“Do the Right Thing” Getwell Road Widening Project
By: Fara Foster, Director of Communications & Community Engagement
Every paving job has its challenges, but some more than others. This two-mile section of Getwell Road, between Goodman Road and the Tennessee state line, was one of the latter mentioned.
The prime contractor was Ferrell Paving, an experienced contractor in business nearly as long as Lehman-Roberts Co. The issues they dealt with began with the job’s design and construction plans. The curb and gutter elevations were different on each side of the road, making it impossible to get a consistent 2% slope. The structural thickness of asphalt was less than what showed on the plans for Old Getwell, resulting in many more areas needing to be repaired. Lastly, further issues with the curb and gutter that was to have been left in place contributed to rideability problems.
When concerns about the job were shared with Terry Ketchum, he devised a plan around two options. The first option was to lay a leveling course of asphalt, 6’ from the curb and stretching to 19’, making the total coverage area 25’ wide. For the second option, he went back to a lesson learned from Julian Williamson nearly 30 years ago, who taught him to use a longer ski pole to make a bad ride smoother. The longer pole would stretch over the knots further and lay more asphalt in the low spots.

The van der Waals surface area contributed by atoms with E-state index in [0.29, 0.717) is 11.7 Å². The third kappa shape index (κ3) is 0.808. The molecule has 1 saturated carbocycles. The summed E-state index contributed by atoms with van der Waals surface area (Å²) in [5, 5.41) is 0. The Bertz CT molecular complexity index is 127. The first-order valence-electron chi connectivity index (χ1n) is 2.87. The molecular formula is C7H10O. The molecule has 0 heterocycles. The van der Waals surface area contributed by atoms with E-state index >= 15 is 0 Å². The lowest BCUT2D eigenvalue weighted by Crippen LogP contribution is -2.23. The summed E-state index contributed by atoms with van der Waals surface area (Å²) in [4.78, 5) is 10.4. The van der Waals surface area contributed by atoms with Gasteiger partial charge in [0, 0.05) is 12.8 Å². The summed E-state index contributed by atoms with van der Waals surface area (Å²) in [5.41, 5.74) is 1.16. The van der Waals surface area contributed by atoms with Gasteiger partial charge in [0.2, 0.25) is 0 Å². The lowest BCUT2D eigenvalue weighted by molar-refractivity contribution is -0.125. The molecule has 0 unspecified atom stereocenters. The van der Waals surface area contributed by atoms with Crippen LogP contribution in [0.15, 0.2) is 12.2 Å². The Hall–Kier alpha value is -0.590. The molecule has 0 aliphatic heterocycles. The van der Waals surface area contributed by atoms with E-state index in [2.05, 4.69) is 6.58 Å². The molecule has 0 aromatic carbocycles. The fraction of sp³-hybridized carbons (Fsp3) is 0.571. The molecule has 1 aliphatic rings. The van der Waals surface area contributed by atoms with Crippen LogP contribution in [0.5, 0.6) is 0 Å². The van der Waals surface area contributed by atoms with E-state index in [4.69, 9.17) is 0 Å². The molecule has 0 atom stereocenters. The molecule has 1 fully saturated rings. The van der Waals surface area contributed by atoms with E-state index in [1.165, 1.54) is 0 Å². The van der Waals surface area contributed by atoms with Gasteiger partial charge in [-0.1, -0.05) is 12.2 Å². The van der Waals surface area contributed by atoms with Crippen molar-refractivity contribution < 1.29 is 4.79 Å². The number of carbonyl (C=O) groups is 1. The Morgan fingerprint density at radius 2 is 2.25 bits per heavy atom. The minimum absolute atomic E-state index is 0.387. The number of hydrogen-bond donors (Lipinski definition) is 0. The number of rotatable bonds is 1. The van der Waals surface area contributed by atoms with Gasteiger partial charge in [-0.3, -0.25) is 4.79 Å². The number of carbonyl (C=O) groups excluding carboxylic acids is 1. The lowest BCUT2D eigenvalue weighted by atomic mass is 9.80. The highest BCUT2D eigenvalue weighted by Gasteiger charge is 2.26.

Since most of our current employees would know nothing of this method, Terry mentioned it to Preston Bryson. Preston then went over to our stock yard and found enough sections to make a 50’ Blaw-Knox ski pole. With the aid of some brackets and the welding shop team, the ski pole was added to Dennis Harrod’s paver and set up on electronics in our shop.
Every one of the northern paving crews worked on this job, but it was Dennis’ crew who had the biggest challenge, preparing the road for final surface as well as laying the final lift of asphalt. The Harrod crew laid the asphalt, paving in echelon with the Riles crew. Echelon paving is to pave multiple lanes, side by side, with adjacent pavers slightly offset. Rollers behind the echelon can pass directly over the longitudinal joint while both sides are hot, resulting in better compaction. Further, the two crews laid the asphalt in 15’ wide sections, which eliminated one joint.
When the final profile ride was done, the numbers had dropped from 187 to 59. While not the numbers our team hoped to achieve, they were such a marked improvement, they exceeded the expectation of everyone involved, including the prime contractor, MDOT, the engineers and the Southaven Board of Aldermen. Both Terry and Dennis received letters from Keith Ferrell, stating in part, “We at Ferrell Paving, Inc. want to acknowledge your above and beyond efforts to solve a multitude of concerns and issues on this very difficult project. Through your efforts, the project is one of which everyone is proud.”
Terry added to that, “This job is a personal WIN for me. It showed that when you rely on past experiences, create a plan, and get everyone to pull in the same direction, this company can take a bad situation and turn it into a great looking job we can all be proud of. I thank every person on these crews and the others I worked with on this job for the effort you gave and the quality of work.”